Stewart Ii (Human MacHine Interface) by Felix Ros
2016 - 2017, Golden A' Engineering and Technical Design Award Winner
The concept is inspired by the idea of driving an autonomous vehicle like a horse, the famous so-called 'H-metaphor' introduced by F.O. Flemisch et al. The idea is that two intelligent entities, namely the driver and vehicle, both have control over the drive. The rider can give the horse more control by loosening the reins or less control by tightening them. Haptic input and output create a dialog between the two entities where the rider shows intentions and the horse makes the final call. This dynamic flow of control between two intelligent entities inspired me to design Stewart: an interface that sits between the driver and its autonomous car.
Between you and your autonomous car, there is Stewart - a haptic interface that mediates between you and your car. Stewart's objective is to accommodate a healthy relationship between man and machine, to be achieved by an intuitive and expressive form of interaction. Stewart provides you with constant updates about the car's behavior and its intentions. If you don't agree on the car's next course of action, you can manipulate Stewart to change this. Stewart II aims to make the driving experience personal again by enabling a haptic dialogue between car and driver, offering drivers high-level control over their autonomous vehicle. The prototype is fully interactive and is being used for design research and testing in a driving simulator study. The final objective is to design a haptic language that enables intuitive communication between man and machine for a satisfying driving experience.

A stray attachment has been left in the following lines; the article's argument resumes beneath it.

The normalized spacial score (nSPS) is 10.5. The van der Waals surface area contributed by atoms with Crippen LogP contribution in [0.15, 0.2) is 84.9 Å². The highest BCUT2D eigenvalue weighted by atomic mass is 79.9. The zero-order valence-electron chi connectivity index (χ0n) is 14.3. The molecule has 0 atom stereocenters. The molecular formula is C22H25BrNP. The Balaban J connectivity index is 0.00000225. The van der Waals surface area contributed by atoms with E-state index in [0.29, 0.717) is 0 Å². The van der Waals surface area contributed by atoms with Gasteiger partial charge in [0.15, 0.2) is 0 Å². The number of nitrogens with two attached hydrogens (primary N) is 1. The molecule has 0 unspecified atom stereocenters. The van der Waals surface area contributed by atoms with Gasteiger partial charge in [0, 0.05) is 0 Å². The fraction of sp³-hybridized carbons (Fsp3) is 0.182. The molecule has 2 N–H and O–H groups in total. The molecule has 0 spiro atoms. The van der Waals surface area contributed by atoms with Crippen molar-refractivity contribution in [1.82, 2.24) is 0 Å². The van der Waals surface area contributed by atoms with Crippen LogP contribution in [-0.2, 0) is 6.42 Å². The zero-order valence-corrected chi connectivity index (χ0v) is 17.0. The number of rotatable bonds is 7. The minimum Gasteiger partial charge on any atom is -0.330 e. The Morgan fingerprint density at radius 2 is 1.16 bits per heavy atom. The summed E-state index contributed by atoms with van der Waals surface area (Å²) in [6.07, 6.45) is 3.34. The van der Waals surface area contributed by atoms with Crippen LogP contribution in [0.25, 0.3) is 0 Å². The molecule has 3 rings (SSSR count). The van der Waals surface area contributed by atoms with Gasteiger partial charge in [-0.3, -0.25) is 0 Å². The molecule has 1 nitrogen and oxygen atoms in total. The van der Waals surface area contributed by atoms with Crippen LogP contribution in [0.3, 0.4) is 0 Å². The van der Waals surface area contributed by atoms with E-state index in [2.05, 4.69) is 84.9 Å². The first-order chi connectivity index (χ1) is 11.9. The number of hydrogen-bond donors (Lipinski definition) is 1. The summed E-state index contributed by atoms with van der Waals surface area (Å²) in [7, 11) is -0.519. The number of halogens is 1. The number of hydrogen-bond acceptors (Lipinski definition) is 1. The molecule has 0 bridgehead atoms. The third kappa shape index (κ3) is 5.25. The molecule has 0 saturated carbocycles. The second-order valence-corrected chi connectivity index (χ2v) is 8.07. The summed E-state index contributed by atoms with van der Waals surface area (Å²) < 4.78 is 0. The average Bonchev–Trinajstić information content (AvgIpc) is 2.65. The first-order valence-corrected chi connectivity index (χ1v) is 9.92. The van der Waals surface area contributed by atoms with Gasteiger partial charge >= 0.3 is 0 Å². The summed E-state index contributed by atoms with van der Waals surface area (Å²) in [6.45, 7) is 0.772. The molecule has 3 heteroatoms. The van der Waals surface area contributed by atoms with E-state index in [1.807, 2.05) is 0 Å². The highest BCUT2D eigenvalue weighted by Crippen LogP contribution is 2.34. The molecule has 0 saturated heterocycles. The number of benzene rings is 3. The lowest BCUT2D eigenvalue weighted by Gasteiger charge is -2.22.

Design Challenges
Besides testing whether an HMI like Stewart II works in an automated driving context and has a positive effect on the overall driving experience, the process of designing and integrating the prototype had plenty of challenges to overcome. The prototype is advanced and uses parallel robotics to diplay different haptic properties whilst sensing user intent. This technical approach offers a lot of freedom for designing different interactions on the long run. However, a trade-off with complexity is that it often comes with technicalities. Through an intterative design process the prototype became suitable for testing. The main goal of Stewart II is to push the idea out of concept phase into automotive research. A challenge especially was the integration of the prototype into a driving simulator. The interactions designed had to really work for Stewart II not to only be a concept. The autonomous driving software was limited to what it could do. Designing suitable interactions and driving scenarios for the user study required resourcefulness and technological skill to make the interactions work seamlessly.
Production Technology
3D Printing, laser cutting, Processing, Arduino.
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